Ever wonder how the Dow Jones Industrial Average is calculated? It's essentially the average price of its 30 component stocks. This may seem strange, though, with the Dow recently around 10,000 and none of the 30 stocks trading anywhere near $10,000 per share.

On average, though, the shares really would trade in the neighborhood of $10,000 -- if they had never been split, issued dividends, or undergone major changes such as spin-offs or mergers during the time they were listed in the index.

For example, consider a share of Microsoft (NASDAQ:MSFT). If you bought one share of the company when it came public in 1986, it would have been worth less than $100 at the time. But as of the time of this writing, the stock has split eight times, and that single share has become 288 shares. Total it up, and that single initial share has grown to be worth more than $7,000.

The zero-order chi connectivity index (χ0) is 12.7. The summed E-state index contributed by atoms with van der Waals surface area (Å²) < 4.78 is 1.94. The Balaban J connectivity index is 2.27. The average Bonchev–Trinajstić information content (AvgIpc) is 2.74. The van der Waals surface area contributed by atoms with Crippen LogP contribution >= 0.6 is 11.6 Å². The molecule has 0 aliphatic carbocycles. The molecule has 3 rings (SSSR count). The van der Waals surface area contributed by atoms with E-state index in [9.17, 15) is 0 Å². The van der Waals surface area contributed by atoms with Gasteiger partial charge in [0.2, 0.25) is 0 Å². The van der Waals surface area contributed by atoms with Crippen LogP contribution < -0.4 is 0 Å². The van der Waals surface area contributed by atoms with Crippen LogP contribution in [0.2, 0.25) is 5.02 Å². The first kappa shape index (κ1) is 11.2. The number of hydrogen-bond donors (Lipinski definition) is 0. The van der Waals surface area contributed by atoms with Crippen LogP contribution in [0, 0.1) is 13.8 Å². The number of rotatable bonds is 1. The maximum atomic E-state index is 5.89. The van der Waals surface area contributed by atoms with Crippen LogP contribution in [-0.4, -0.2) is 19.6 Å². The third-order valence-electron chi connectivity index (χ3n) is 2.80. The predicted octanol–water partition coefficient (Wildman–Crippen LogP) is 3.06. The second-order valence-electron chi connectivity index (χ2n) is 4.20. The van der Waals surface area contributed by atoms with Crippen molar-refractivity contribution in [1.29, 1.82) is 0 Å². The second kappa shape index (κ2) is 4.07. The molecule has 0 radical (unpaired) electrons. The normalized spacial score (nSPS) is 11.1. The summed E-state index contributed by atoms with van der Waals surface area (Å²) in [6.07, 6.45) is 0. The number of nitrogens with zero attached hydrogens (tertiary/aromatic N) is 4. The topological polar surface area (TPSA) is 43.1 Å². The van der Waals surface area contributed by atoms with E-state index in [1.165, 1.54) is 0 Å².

Today, though, most stocks don't trade at such lofty levels -- thanks to events such as stock splits. To get from current stock price levels to the larger index number, a number called the "divisor" is used. Here's how it works.

If General Electric (NYSE:GE) falls four points, you just divide four by the divisor (which is adjusted frequently, and was 0.13500289 last time I checked). This shows that this drop will decrease the DJIA by 29.63 points (4 divided by 0.13500289 equals 29.63). The overall average is calculated by adding up the current stock prices of the 30 stocks, and then dividing by the divisor.

Besides GE and Microsoft, the Dow includes such blue chips as Intel (NASDAQ:INTC), ExxonMobil (NYSE:XOM), Citigroup (NYSE:C), Johnson & Johnson (NYSE:JNJ), and Wal-Mart (NYSE:WMT). The companies are selected by the editors of The Wall Street Journal.

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